We are fortunate in England to have ultimate testamentary freedom; we can leave our estates to whomever we please when we die. However, where we fail to take advantage of this by making a will, the blunt instrument of the intestacy rules can have devastating effects. This was the case for the artist Fred Yates's estate, part of which passed to the Crown as he died without making a will and without heirs. Yates's dealer submitted a detailed proposal for his works to be displayed in Cornish museums facilitating public access which could be funded by royalties. Despite this, works are beginning to be sold off without regard to Yates's legacy or impact on the future value of his works. The message to artists, and to the rest of us, is a simple one: take advice and make a will. The alternative can have disastrous consequences.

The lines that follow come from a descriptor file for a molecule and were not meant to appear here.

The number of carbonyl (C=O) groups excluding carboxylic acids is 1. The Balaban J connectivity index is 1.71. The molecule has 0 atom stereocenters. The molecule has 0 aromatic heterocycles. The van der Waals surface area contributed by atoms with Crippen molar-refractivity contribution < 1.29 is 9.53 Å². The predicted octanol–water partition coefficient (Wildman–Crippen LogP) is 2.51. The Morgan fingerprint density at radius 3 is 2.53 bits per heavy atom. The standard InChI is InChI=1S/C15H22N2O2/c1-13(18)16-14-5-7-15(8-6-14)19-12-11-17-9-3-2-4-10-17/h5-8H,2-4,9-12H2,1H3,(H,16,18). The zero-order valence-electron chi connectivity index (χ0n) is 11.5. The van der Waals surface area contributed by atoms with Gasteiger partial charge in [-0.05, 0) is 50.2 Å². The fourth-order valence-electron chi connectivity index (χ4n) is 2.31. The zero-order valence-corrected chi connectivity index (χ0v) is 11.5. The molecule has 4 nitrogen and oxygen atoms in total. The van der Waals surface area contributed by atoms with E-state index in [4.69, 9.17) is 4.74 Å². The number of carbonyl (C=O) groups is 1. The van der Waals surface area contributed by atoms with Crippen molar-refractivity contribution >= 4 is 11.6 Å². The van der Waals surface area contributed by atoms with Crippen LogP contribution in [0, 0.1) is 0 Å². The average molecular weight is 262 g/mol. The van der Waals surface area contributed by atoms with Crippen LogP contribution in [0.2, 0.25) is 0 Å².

An art dealer is calling on the UK government to reverse a policy he says will destroy a ground-breaking initiative to safeguard the legacy of Fred Yates and, potentially, other artists who have died without making a will.